ERIC Number: ED407205
Record Type: Non-Journal
Publication Date: 1993
Reference Count: N/A
Cultivating the Rosebuds: The Education of Women at the Cherokee Female Seminary, 1851-1909.
Mihesuah, Devon A.
This book traces the history of the Cherokee Female Seminary, established by the Cherokee Nation in 1851 near Tahlequah (Oklahoma). Unusual among Indian schools because it was founded by neither the federal government nor missionaries, the school offered a rigorous curriculum from elementary grades through high school, patterned after that of Mount Holyoke Female Seminary (Massachusetts). It offered no instruction in Cherokee language or culture, but was open only to full- and mixed-blood Cherokee girls. Many students were acculturated Cherokees who welcomed the opportunity to study in an environment where "White ways" were held up as the ideal. More traditional Cherokees found the atmosphere oppressive. The school was in operation during 1851-56 and 1872-1909; approximately 3,000 girls attended, but only 212 graduated. However, these women and their educational experiences greatly influenced the Cherokee Nation and the lives of their descendants. Chapters cover: (1) Cherokee educational history prior to forced relocation to Oklahoma in 1838-39; (2) establishment of the male and female seminaries; (3) the early years (institutional mission and focus on acculturation as "improvement"); (4) teachers, curriculum, and administration, 1876-1909 (including the pivotal leadership role of Anne Wilson, principal 1875-1900); (5) life at the seminary (student experiences, extracurricular activities, celebrations, contact with boys, negative impacts on traditional full-bloods); (6) student health and health care; and (7) graduates and former students. An epilogue poses questions for further research. Appendices provide information on former students. Includes notes, an extensive bibliography, an index, and photographs. (SV)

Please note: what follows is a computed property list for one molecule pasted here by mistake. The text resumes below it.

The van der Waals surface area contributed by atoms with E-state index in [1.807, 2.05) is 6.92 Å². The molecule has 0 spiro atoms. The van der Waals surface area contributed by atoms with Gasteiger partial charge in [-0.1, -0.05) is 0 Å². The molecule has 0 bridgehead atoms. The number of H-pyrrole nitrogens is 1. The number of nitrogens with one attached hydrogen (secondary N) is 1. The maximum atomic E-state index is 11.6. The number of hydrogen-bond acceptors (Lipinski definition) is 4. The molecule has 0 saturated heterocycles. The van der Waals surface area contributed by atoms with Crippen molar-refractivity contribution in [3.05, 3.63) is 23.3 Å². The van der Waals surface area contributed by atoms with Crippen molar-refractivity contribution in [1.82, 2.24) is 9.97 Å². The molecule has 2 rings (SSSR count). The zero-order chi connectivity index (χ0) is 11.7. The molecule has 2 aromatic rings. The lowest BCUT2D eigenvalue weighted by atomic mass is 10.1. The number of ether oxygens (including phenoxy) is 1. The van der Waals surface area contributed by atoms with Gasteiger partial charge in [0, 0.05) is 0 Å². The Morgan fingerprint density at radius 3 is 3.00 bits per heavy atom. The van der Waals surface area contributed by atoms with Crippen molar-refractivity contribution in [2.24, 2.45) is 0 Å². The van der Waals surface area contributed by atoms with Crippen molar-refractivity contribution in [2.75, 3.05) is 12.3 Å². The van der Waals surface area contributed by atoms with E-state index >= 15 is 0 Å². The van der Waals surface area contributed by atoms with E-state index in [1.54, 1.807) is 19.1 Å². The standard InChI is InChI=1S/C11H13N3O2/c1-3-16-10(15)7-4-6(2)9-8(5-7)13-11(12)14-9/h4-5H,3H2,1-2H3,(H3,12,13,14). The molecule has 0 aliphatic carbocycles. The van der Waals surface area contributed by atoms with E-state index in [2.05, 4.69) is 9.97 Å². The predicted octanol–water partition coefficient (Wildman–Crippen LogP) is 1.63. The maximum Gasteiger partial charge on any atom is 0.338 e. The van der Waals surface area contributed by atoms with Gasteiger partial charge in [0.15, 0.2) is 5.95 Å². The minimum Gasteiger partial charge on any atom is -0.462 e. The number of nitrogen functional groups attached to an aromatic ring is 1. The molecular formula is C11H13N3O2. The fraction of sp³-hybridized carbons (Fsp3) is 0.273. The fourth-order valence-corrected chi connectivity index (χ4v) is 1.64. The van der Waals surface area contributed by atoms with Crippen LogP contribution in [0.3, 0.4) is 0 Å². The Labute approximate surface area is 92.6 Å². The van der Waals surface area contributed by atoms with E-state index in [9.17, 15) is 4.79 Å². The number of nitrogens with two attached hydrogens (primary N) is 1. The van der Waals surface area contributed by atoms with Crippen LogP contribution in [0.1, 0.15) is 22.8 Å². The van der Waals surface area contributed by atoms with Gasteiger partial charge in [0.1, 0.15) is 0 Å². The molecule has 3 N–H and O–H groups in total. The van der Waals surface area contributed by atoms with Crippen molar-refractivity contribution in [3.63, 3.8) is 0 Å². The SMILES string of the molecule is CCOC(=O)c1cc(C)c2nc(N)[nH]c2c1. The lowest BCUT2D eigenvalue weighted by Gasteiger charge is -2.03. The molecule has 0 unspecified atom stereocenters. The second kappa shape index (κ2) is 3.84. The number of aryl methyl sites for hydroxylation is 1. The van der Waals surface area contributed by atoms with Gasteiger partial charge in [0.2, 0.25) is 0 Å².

Descriptors: Acculturation, American Indian Education, American Indian History, Boarding Schools, Cherokee (Tribe), Educational History, Educational Practices, Elementary Secondary Education, Females, Multiracial Persons, Politics of Education, Single Sex Schools, Tribally Controlled Education, Womens Education
University of Illinois Press, P.O. Box 4856, Hampden Post Office, Baltimore, MD 21211; phone: 800-545-4703 ($35.95 plus $3 shipping).
Publication Type: Books; Historical Materials
Education Level: N/A
Authoring Institution: N/A